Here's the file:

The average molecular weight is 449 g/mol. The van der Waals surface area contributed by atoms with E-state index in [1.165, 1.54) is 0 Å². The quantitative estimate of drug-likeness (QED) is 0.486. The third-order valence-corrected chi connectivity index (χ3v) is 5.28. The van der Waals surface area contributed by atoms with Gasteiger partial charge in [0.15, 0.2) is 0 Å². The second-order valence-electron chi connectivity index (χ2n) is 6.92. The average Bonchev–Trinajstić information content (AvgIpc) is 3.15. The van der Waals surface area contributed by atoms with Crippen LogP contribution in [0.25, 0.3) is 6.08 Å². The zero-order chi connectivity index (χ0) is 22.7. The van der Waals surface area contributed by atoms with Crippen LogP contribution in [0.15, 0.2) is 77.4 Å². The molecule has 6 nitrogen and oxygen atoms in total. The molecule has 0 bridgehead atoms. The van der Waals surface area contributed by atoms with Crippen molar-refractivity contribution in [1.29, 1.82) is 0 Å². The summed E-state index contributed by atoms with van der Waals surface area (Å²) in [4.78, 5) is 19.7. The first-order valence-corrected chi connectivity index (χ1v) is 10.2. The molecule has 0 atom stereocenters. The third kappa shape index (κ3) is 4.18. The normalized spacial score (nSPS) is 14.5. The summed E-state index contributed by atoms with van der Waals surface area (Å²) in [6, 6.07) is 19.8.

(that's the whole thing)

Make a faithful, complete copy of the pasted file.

The average molecular weight is 449 g/mol. The van der Waals surface area contributed by atoms with E-state index in [1.165, 1.54) is 0 Å². The quantitative estimate of drug-likeness (QED) is 0.486. The third-order valence-corrected chi connectivity index (χ3v) is 5.28. The van der Waals surface area contributed by atoms with Gasteiger partial charge in [0.15, 0.2) is 0 Å². The second-order valence-electron chi connectivity index (χ2n) is 6.92. The average Bonchev–Trinajstić information content (AvgIpc) is 3.15. The van der Waals surface area contributed by atoms with Crippen LogP contribution in [0.25, 0.3) is 6.08 Å². The zero-order chi connectivity index (χ0) is 22.7. The van der Waals surface area contributed by atoms with Crippen LogP contribution in [0.15, 0.2) is 77.4 Å². The molecule has 6 nitrogen and oxygen atoms in total. The molecule has 0 bridgehead atoms. The van der Waals surface area contributed by atoms with Crippen molar-refractivity contribution in [1.29, 1.82) is 0 Å². The summed E-state index contributed by atoms with van der Waals surface area (Å²) in [4.78, 5) is 19.7. The first-order valence-corrected chi connectivity index (χ1v) is 10.2. The molecule has 0 atom stereocenters. The third kappa shape index (κ3) is 4.18. The normalized spacial score (nSPS) is 14.5. The summed E-state index contributed by atoms with van der Waals surface area (Å²) in [6, 6.07) is 19.8.